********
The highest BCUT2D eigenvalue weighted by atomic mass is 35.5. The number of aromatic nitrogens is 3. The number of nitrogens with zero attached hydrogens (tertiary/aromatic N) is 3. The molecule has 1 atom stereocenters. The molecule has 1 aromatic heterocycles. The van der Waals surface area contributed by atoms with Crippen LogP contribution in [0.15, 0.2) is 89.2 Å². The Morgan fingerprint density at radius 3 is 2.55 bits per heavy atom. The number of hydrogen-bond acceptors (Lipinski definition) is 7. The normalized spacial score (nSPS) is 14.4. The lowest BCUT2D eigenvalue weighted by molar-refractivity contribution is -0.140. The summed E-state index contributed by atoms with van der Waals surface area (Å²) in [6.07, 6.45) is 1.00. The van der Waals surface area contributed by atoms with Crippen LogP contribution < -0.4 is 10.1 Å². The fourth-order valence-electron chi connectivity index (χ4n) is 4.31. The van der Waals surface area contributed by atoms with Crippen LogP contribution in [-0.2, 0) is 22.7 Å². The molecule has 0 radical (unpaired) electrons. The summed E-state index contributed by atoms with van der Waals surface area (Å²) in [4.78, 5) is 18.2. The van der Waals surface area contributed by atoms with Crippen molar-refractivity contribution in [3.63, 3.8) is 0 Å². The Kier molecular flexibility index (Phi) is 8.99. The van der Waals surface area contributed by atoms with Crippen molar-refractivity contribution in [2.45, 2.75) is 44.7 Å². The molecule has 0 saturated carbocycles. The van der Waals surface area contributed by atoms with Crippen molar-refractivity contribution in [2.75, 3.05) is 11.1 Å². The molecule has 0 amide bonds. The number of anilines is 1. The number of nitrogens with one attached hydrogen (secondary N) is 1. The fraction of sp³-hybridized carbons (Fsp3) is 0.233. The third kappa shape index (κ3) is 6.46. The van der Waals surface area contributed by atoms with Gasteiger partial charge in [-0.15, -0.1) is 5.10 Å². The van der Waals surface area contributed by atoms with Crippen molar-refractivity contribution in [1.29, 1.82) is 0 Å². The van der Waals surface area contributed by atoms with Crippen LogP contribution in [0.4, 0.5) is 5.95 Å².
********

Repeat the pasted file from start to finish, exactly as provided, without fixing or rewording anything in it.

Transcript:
The highest BCUT2D eigenvalue weighted by atomic mass is 35.5. The number of aromatic nitrogens is 3. The number of nitrogens with zero attached hydrogens (tertiary/aromatic N) is 3. The molecule has 1 atom stereocenters. The molecule has 1 aromatic heterocycles. The van der Waals surface area contributed by atoms with Crippen LogP contribution in [0.15, 0.2) is 89.2 Å². The Morgan fingerprint density at radius 3 is 2.55 bits per heavy atom. The number of hydrogen-bond acceptors (Lipinski definition) is 7. The normalized spacial score (nSPS) is 14.4. The lowest BCUT2D eigenvalue weighted by molar-refractivity contribution is -0.140. The summed E-state index contributed by atoms with van der Waals surface area (Å²) in [6.07, 6.45) is 1.00. The van der Waals surface area contributed by atoms with Crippen LogP contribution < -0.4 is 10.1 Å². The fourth-order valence-electron chi connectivity index (χ4n) is 4.31. The van der Waals surface area contributed by atoms with Crippen LogP contribution in [-0.2, 0) is 22.7 Å². The molecule has 0 radical (unpaired) electrons. The summed E-state index contributed by atoms with van der Waals surface area (Å²) in [4.78, 5) is 18.2. The van der Waals surface area contributed by atoms with Crippen molar-refractivity contribution in [3.63, 3.8) is 0 Å². The Kier molecular flexibility index (Phi) is 8.99. The van der Waals surface area contributed by atoms with Crippen molar-refractivity contribution in [2.45, 2.75) is 44.7 Å². The molecule has 0 saturated carbocycles. The van der Waals surface area contributed by atoms with Crippen molar-refractivity contribution in [2.75, 3.05) is 11.1 Å². The molecule has 0 amide bonds. The number of anilines is 1. The number of nitrogens with one attached hydrogen (secondary N) is 1. The fraction of sp³-hybridized carbons (Fsp3) is 0.233. The third kappa shape index (κ3) is 6.46. The van der Waals surface area contributed by atoms with Gasteiger partial charge in [-0.15, -0.1) is 5.10 Å². The van der Waals surface area contributed by atoms with Crippen molar-refractivity contribution in [1.29, 1.82) is 0 Å². The van der Waals surface area contributed by atoms with Crippen LogP contribution in [0.4, 0.5) is 5.95 Å².